Lunar Reconnaissance Orbiter, 2007-8
Rich Katz's Office of Logic Design at Goddard Space Flight Center was tasked with creating a small moderate-speed computer embedded in the LOLA-DU, the Digital Unit of the Lunar Orbiter Laser Altimeter. LOLA's mission was (and is) preparing a very high-accuracy topographical map of the entire Moon, poles and all, by firing short laser pulses at the surface while the LRO's polar orbit brings slices of the surface within view, and timing the returns like a boat's depth sounder.
The DU's software triggers the pulses emitted simultaneously in five beams, interprets the return, and buffers the data until the LRO's antenna can "see" an appropriate Earth-based antenna, then dumps it down while still collecting more data.
To survive cosmic ray impacts over years, the DU has to be highly radiation-hardened, which eliminated "civilian" microprocessors from consideration. Katz simplified his design task by implementing, in a rad-hardened FPGA, the architecture of a 1970s-era processor chip, the Intel 8085. Aside from not being rad-hardened, an actual 8085 would be way too slow and not available any more, but its dozens of instructions were a repertoire of well-established efficacy for embedded control applications, even though none of them performed multiplication or division. Even better, that architecture was supported by available development tools, like an assembler and simulator, with a long track record.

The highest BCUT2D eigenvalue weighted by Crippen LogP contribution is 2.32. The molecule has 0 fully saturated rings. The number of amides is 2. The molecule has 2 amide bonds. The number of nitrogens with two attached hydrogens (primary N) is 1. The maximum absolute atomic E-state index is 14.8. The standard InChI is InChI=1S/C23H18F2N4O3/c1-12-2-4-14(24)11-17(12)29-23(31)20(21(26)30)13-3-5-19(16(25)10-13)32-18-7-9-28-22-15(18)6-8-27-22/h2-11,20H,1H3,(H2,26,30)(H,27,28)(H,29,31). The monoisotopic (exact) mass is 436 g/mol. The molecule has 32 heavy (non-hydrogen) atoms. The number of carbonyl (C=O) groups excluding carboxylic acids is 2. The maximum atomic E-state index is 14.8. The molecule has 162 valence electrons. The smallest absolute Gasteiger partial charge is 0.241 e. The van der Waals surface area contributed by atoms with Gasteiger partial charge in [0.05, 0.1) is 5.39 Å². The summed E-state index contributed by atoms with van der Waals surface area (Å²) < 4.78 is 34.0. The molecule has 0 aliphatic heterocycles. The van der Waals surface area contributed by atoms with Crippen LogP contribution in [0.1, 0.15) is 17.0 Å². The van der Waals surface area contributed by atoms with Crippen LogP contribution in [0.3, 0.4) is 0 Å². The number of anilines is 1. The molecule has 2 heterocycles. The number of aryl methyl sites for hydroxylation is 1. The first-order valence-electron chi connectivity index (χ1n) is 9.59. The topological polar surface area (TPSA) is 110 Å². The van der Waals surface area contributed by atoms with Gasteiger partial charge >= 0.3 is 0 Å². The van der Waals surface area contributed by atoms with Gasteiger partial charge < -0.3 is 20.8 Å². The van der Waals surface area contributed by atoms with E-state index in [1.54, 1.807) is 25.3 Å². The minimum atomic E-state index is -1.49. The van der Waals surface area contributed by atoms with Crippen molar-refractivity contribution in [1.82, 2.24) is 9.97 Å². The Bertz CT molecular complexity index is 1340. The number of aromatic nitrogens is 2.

The only open question was whether the programming of the FPGA to create this 80k85 would in fact produce a clone of the 8085. Katz needed a detailed functional self-test program to certify this point, and he knew from our MAPLD encounters that my "down-to-the-metal" approach to programming would achieve the "rigorous and thorough" treatment required.
My program used every trick in the book to test the instructions while avoiding "conflicts of interest" where parts of the machine's logic might mislead the checking by using the same circuits as the instruction being tested. It did uncover a bug in the FPGA programming logic, as well as a less-than-robust overuse of some logical signals. Then it was made to cycle continuously while Rich Katz and Igor Kleyner varied supply voltage, ambient temperature, and clock rate, thereby revealing where the margins were.
Finally, they decided that my program's small size (9.2 kbytes) made it a no-brainer to include in the DU's memory, for possible use if the LOLA subsystem should start acting squirrely, to pin the tail on the right donkey. That's how I got my own 21st-century set of ones and zeros into orbit around the Moon.